Increased Hospice Use Among Minority Patients Treated in Provider-Based Research Networks

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Minority patients with lung cancer who receive treatment in practices affiliated with provider-based research networks “have greater hospice enrollment than those treated in academic and community practices,” concluded Dolly C. Penn, MD, MSCR, and colleagues at the University of North Carolina School of Medicine, Chapel Hill. The researchers found that racial disparities continue to exist throughout the continuum of lung cancer care, but by identifying and implementing techniques used by practices associated with decreasing differences in cancer care for minority patients, “we may improve overall care for minority patients with lung cancer in other practice settings.”

The Community Clinical Oncology Program (CCOP) and Minority-Based Community Clinical Oncology Program (MBCCOP) are provider-based research networks “that improve minority enrollment in cancer-focused clinical trials,” according to the authors. “The CCOP is known for facilitating rapid adoption of advances in cancer therapy. MBCCOPs, differing from CCOPs in having a population that is at least 30% minority or underserved, moderate racial disparity in clinical trial enrollment,” the authors added.

Using Surveillance, Epidemiology, and End Results (SEER)-Medicare data, linked to the National Cancer Institute’s CCOP program data, investigators identified patients aged 65 years and older who were diagnosed with primary lung cancer from 2001 to 2007 and died before 2008. In the final cohort of 76,074 patients, 41,885 (55.1%) patients had enrolled in hospice before death.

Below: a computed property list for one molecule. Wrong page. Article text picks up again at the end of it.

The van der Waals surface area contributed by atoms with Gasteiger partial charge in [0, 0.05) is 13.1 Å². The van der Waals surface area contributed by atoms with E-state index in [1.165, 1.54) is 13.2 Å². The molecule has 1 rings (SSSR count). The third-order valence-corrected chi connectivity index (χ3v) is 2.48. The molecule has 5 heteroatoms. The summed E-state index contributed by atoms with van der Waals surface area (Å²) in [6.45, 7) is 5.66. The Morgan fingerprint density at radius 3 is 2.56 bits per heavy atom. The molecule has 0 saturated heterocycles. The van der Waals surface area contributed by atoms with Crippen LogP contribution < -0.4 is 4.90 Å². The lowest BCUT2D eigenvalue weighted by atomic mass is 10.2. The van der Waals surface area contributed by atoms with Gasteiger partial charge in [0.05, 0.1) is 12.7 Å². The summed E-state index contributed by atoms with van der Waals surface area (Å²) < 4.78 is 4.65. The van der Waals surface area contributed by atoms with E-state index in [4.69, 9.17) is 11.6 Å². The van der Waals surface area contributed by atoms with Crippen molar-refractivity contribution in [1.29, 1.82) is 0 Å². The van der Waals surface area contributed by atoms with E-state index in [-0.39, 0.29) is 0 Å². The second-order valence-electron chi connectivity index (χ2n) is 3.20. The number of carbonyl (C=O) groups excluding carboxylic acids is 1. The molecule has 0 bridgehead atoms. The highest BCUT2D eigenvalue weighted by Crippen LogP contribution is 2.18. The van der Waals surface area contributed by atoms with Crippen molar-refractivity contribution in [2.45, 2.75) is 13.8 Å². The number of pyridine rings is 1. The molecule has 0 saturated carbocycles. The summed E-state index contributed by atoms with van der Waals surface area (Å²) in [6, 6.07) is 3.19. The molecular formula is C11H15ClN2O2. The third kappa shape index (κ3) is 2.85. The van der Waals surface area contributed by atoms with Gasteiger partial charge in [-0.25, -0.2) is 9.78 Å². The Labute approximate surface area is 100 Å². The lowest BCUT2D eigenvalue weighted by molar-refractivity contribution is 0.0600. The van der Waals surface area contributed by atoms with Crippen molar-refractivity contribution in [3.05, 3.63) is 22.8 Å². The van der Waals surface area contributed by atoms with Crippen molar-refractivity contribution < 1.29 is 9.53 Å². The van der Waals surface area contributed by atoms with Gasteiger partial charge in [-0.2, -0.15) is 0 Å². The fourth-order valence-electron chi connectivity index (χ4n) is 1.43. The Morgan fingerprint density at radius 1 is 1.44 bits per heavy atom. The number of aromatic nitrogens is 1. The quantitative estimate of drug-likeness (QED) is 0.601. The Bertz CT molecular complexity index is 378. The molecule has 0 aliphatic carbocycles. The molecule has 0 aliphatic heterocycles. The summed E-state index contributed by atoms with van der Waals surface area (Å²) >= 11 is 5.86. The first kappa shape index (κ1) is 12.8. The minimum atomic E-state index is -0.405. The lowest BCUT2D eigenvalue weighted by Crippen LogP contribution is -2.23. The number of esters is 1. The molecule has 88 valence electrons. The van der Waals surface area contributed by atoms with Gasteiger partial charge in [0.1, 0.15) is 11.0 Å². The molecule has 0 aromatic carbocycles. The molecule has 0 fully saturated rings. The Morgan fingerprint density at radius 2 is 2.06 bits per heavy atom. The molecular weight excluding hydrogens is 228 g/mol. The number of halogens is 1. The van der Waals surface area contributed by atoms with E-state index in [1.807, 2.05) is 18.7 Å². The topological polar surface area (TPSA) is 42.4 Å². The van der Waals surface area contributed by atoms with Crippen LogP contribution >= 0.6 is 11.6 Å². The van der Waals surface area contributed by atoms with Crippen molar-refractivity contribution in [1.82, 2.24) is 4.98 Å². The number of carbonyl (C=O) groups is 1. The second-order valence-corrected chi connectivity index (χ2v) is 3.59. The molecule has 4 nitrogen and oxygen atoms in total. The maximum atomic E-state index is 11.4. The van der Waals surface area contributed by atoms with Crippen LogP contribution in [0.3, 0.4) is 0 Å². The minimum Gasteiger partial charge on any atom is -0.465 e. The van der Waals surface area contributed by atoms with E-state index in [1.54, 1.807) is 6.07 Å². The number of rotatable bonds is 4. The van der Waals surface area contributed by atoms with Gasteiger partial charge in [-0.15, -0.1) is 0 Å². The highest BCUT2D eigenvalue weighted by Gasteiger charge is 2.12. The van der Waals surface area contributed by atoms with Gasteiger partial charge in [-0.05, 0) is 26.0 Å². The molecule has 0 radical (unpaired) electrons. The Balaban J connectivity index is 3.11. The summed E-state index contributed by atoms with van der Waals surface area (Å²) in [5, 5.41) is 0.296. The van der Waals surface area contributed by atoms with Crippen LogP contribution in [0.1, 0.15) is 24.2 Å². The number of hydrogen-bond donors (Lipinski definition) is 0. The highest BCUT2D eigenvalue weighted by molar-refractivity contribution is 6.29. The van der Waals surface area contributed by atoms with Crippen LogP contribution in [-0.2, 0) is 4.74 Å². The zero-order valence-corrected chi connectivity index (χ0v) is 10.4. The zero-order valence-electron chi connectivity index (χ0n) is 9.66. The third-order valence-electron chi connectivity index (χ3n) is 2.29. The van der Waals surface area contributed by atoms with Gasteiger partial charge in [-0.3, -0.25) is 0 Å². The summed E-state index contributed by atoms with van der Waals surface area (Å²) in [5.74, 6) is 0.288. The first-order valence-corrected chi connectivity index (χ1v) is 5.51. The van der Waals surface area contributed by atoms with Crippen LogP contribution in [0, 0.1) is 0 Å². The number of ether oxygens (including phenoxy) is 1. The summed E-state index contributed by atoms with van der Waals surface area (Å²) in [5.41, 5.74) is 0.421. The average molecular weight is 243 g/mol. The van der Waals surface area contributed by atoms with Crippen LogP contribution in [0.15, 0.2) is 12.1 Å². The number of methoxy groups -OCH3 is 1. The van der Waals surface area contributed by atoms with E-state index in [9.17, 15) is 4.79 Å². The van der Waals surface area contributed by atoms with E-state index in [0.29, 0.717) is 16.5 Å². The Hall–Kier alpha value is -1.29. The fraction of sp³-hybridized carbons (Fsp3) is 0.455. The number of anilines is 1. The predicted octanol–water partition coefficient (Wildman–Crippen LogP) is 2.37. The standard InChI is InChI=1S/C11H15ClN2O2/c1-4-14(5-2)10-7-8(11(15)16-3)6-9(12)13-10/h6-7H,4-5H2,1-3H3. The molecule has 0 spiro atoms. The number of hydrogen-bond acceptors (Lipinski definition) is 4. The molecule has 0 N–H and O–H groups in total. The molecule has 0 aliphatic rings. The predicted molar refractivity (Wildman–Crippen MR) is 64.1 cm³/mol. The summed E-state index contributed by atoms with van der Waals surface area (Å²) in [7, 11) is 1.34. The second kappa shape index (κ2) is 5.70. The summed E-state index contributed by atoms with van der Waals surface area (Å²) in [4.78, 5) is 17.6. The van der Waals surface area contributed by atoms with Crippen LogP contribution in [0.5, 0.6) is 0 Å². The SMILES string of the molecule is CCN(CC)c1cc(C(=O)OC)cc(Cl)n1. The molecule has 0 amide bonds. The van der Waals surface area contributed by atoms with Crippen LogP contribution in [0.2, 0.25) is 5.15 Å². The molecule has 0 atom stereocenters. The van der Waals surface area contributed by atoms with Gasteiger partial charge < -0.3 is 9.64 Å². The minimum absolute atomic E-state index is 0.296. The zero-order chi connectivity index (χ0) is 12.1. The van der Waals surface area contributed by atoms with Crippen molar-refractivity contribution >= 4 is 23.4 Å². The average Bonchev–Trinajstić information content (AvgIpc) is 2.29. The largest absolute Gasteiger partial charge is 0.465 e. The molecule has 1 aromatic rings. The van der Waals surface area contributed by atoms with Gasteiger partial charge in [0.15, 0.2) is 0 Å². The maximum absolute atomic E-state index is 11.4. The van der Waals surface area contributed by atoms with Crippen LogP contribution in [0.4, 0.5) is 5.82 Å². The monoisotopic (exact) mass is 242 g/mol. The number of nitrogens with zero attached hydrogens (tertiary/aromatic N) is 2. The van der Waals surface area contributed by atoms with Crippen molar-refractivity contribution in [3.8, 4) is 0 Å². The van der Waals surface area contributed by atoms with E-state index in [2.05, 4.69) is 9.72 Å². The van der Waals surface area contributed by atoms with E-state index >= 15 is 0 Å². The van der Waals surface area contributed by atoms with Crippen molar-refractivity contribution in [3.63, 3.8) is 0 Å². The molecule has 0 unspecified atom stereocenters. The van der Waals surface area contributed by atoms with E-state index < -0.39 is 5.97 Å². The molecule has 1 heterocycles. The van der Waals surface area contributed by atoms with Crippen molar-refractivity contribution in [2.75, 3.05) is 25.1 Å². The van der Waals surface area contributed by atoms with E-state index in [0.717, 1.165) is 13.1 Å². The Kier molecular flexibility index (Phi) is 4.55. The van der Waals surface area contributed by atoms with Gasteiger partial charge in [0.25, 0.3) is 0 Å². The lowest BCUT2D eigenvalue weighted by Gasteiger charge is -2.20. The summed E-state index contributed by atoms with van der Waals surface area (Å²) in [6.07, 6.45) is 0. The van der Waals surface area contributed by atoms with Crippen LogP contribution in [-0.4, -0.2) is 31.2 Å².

“Approximately 55% of CCOP, 57% of MBCCOP, 57% of academic, and 52% of community patients enrolled,” the researchers reported. “Asian and black patients in academic (41.1% and 50.4%, respectively) and community practices (35.2% and 43.4%, respectively) were less likely to enroll in hospice compared with white patients (academic, 58.8%; community, 53.1%). However, hospice enrollment was equivalent for black and white patients in MBCCOP [59.5% vs 57.2%] and CCOP [52.2% vs 56.3%] practices,” the investigators noted.

“On multivariable analysis controlling for patient sociodemographic and clinical characteristics, patients who were most likely to use hospice were female [odds ratio (OR) = 1.36; 95% confidence interval (CI) = 1.31–1.40], age 79 years and older [OR = 1.11; 95% CI = 1.06–1.16], and white; they also tended to resided in higher education areas and had minimal comorbidities [Charlson comorbidity index = 0], and distant disease at diagnosis,” the study found.

“The finding that the fewer comorbidities patients had the more likely they were to enroll in hospice was surprising,” the researchers stated, and “differed from a previous study showing that hospice patients had more comorbidities than nonhospice patients.” As a possible explanation, the authors proffered that patients with fewer comorbidities could be more concerned with quality of life and enroll in hospice more frequently and sooner to maintain their quality of life and possibly length of survival. ■

Penn DC, et al: J Oncol Pract. April 29, 2014 (early release online).




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